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J Pers Soc Psychol. 2019 Feb 14. doi: 10.1037/pspp0000237. [Epub ahead of print]

The malleable morality of conspicuous consumption.

Author information

1
Department of Marketing, S.C. Johnson Graduate School of Management, Cornell University.

Abstract

Conspicuous consumption has often been decried as immoral by many philosophers and scholars, yet it is ubiquitous and widely embraced. This research sheds light on the apparent paradox by proposing that the perceived morality of conspicuous consumption is malleable, contingent upon how different moral lenses highlight the different characteristics embedded in the behavior. Utilizing the Moral Foundations Theory, we demonstrate that the individualizing values (i.e., equality and welfare) make people focus on the self-enhancing characteristics of conspicuous consumption, making it seem morally objectionable. However, the binding values (i.e., deference to authority, in-group loyalty, and purity) make people focus on the social identity signaling characteristic of conspicuous consumption, making it seem morally permissible. First, an archival dataset shows that the prevalence of the different moral values predicts per-capita spending on luxury goods across different countries. Then, 6 studies (N = 2903) show that the trait endorsement and the momentary salience of the different moral foundations can influence the moral judgment of conspicuous consumption as well as the propensity to engage in conspicuous consumption. Further, analyses show that the effect of the binding values (individualizing values) is mediated by heightened sensitivity to the social identity signaling (self-enhancing) aspects of conspicuous consumption. Finally, the studies demonstrate that the effect is moderated by the extent of social visibility during consumption. Thus, this research suggests that some moral values can, somewhat paradoxically, increase conspicuous consumption. (PsycINFO Database Record (c) 2019 APA, all rights reserved).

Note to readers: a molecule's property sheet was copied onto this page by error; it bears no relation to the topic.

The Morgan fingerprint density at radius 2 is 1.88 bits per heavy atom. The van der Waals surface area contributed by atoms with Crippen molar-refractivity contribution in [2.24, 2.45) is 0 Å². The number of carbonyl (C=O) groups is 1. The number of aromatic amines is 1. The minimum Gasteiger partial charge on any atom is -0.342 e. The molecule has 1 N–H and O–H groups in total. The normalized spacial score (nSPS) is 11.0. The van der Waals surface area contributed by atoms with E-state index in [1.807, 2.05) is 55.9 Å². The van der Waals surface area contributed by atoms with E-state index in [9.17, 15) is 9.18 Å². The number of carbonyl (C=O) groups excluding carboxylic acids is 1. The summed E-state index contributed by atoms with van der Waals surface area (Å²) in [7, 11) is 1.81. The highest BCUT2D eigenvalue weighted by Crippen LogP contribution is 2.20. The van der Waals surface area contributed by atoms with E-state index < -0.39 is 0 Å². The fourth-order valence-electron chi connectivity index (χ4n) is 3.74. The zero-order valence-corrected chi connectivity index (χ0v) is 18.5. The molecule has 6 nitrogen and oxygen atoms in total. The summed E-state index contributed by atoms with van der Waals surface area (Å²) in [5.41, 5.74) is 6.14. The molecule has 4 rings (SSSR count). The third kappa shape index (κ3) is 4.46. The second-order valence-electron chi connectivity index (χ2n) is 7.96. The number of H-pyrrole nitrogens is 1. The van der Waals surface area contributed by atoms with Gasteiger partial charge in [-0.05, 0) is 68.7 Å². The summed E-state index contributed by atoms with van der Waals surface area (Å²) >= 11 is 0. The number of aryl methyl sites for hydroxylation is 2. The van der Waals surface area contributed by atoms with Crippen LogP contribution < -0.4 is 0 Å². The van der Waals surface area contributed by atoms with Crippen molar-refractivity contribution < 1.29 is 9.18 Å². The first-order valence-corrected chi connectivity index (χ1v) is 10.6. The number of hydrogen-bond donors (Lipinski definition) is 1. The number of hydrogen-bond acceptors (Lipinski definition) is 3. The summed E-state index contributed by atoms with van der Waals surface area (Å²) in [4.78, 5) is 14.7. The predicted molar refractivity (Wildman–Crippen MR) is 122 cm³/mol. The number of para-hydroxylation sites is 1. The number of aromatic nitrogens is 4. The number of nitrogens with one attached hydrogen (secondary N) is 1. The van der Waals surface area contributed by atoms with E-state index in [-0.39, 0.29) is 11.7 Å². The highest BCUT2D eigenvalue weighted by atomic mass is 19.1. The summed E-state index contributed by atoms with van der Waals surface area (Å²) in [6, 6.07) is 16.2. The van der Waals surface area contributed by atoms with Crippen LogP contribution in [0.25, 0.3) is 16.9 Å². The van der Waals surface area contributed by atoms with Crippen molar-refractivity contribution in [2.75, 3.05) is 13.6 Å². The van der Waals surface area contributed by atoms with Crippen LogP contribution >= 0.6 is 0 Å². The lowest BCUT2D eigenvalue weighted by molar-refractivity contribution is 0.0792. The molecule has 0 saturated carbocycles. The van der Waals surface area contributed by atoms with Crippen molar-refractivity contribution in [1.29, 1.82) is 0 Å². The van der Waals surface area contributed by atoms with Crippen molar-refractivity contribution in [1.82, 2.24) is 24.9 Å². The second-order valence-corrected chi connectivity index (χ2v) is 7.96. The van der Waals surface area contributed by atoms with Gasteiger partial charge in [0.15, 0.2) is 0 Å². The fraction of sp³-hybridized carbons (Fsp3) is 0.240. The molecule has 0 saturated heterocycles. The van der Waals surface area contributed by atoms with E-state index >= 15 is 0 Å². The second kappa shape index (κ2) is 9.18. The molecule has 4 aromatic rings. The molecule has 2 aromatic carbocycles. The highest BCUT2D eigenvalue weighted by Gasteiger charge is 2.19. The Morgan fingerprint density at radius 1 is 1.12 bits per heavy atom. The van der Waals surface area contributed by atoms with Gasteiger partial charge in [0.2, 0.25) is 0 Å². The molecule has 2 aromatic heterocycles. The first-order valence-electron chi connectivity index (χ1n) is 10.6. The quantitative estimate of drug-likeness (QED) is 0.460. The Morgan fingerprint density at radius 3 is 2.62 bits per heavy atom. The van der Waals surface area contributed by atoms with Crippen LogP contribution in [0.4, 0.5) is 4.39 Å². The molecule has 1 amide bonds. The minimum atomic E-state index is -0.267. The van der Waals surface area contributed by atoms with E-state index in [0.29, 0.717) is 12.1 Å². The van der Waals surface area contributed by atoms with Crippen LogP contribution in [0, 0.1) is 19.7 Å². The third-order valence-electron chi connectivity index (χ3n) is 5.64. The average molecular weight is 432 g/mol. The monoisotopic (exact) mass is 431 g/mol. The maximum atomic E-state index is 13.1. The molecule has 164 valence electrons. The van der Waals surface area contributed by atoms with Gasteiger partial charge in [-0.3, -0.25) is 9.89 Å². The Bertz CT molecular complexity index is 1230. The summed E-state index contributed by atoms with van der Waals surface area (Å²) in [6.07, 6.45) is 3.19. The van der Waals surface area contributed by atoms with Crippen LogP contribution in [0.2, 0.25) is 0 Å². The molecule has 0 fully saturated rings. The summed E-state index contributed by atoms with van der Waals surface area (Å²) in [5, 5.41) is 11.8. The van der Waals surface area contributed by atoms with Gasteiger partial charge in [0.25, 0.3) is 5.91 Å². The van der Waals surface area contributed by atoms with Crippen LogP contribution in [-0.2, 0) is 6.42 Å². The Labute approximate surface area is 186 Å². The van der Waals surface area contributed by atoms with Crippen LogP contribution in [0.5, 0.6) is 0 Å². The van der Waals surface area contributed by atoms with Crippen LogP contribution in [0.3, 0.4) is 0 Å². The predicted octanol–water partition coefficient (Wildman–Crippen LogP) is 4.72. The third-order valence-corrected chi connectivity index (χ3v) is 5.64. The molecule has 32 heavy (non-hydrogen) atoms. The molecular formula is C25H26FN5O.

PMID:
30762418
DOI:
10.1037/pspp0000237

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